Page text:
Automatic Quantification of Background Activity in the PERCIST Criteria

Positron Emission tomography Response Criteria In Solid Tumors (PERCIST) allows us to assess tumor metabolic response with 18F-FDG PET. Its use in clinical routine is often limited by tedious manual operations that must be performed.1 One of them is the quantification of the liver background activity (BA), which may suffer due to inter-reader variability (Fig1). In this work, we aim to perform an automatic quantification of (BA) from PET data using a multi-step approach.


Figure 1. Liver background activity quantification with a 30 mm sphere. On the right are shown how the sphere placement can vary according to the operators.


The BA quantification is generally computed placing a sphere of 3 cm in a potential uniform region of the right part of the liver, between the dome and the lower limit. We automated this operation with a workflow of sequential steps.

To begin, we performed liver segmentation using a convolutional neural network (CNN) to delimit the working region on PET images with SUV rescaled values.2 After that, our approach consisted of a series of processing steps to automatically select the 3 cm sphere (Fig. 2).


First, we calculated the histogram on the extracted liver and considered the full width at half maximum (FWHM) to identify the range of the average SUV values and use the corresponding points as potential centers for the 3 cm sphere. We then calculated the center of mass in the liver mask and used its coordinates to filter out points in the liver left part. Moreover, we eroded the mask to avoid regions too close to the organ borders. At this point, we performed a coronal projection using standard deviation on the coronal slices delimited by the liver mask. We computed an iterative search of the most uniform region (avoiding possible liver lesions), selecting the 2D circle with the lower ratio (R) given by standard deviation (σ) and mean value (μ) of the inscribed pixel values (see formula below for Eq. 1). Finally, once the region was detected, we explored the coronal direction searching this time for the 3D sphere with lowest R.


Equation 1:



SUV image

Figure 2. Processing steps for the automatic selection of the Volume of Interest (VOI).


The BA quantization was evaluated on 18 patients enrolled for a study on breast cancer metastasis. We compared the BA results obtained by automatic measurements with manual annotations provided by two non-experts using Pearson correlation and Mean Absolute Error (MAE). The results showed a high agreement between the automatic and the two manual measurements (0,974 and 0,961) with a low MAE (0,089 and 0,092) [kBq/ml].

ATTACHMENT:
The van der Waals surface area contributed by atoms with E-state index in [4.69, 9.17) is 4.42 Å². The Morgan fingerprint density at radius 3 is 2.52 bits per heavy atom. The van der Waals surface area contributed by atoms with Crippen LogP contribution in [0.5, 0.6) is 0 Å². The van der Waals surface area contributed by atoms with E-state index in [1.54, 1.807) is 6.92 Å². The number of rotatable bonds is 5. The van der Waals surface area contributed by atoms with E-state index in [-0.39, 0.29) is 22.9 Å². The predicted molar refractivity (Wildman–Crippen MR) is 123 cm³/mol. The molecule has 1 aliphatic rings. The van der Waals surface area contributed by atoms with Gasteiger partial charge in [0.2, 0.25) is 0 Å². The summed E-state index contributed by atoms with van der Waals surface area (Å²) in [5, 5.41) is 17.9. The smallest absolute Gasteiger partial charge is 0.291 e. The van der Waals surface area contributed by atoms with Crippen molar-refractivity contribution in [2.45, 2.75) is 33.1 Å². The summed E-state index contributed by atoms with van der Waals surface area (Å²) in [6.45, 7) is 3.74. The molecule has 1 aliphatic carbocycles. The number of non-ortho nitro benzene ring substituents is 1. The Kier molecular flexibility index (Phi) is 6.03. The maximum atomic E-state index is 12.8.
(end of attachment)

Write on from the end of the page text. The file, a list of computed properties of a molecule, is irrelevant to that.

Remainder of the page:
We measured a mean runtime of 3 seconds for BA quantification using 4 CPUs working in parallel. In the group of 18 patients, we also included seven patients with liver lesions marked with a red circle in Fig.3. In doing that, we showed how the proposed algorithm was able to select a uniform region in the liver, avoiding the lesions inside.


Figure 3

Figure 3. Comparison between the automatic and the manual delineation for the background activity quantification of 18 patients. The red circle shows the patients with liver lesions. 

Finally, we measured the distance between the mean SUV and median SUV inside the final VOI according to the expression in Fig. 4. We can ideally suppose that the smaller the difference, the more likely it is that we have selected a uniform region. As we can see in Fig. 4, the smaller distance was recorded for the VOI automatic selection.

mean and median

Figure 4. Distance between the mean and median SUV values inside the final VOI. 

In this first step toward a PERCIST automatization process, we have presented a method to automatically measure the liver BA from PET data in a reproducible way.

You can view these findings in a poster format here.


  1. Wahl, R. L. (2018). PERCIST in perspective. Nuclear medicine and molecular imaging, 52(1), 1-4. 
  2. Santini, G., Fourcade, C., Rousseau, C., Ferrer, L., Campone, M., Colombié, M., & Rubeaux, M. (2020). Segmentation automatique des métastases hépatiques en imagerie tep/tdm basée sur l’apprentissage profond dans le cadre du cancer du sein métastatique. Médecine Nucléaire, 44(2), 135. 

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